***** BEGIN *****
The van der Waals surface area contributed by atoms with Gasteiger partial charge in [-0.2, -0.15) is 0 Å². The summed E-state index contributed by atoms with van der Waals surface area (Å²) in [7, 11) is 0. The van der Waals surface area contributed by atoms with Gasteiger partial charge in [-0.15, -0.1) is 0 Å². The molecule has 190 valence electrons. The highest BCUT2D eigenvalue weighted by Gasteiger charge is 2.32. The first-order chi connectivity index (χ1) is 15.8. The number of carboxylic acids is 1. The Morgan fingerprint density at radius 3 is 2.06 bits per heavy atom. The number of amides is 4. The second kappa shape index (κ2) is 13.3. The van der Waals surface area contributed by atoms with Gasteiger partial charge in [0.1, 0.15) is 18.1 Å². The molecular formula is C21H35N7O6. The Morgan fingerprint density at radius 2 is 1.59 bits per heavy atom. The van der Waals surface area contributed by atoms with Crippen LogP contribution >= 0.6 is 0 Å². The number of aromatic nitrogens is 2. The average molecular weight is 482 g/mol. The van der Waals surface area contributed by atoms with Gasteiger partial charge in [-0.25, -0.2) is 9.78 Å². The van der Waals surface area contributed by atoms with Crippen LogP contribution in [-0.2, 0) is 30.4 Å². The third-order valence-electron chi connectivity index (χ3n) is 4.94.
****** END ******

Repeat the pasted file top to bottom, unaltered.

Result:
The van der Waals surface area contributed by atoms with Gasteiger partial charge in [-0.2, -0.15) is 0 Å². The summed E-state index contributed by atoms with van der Waals surface area (Å²) in [7, 11) is 0. The van der Waals surface area contributed by atoms with Gasteiger partial charge in [-0.15, -0.1) is 0 Å². The molecule has 190 valence electrons. The highest BCUT2D eigenvalue weighted by Gasteiger charge is 2.32. The first-order chi connectivity index (χ1) is 15.8. The number of carboxylic acids is 1. The Morgan fingerprint density at radius 3 is 2.06 bits per heavy atom. The number of amides is 4. The second kappa shape index (κ2) is 13.3. The van der Waals surface area contributed by atoms with Gasteiger partial charge in [0.1, 0.15) is 18.1 Å². The molecular formula is C21H35N7O6. The Morgan fingerprint density at radius 2 is 1.59 bits per heavy atom. The van der Waals surface area contributed by atoms with Crippen LogP contribution >= 0.6 is 0 Å². The number of aromatic nitrogens is 2. The average molecular weight is 482 g/mol. The van der Waals surface area contributed by atoms with Gasteiger partial charge in [-0.25, -0.2) is 9.78 Å². The van der Waals surface area contributed by atoms with Crippen LogP contribution in [-0.2, 0) is 30.4 Å². The third-order valence-electron chi connectivity index (χ3n) is 4.94.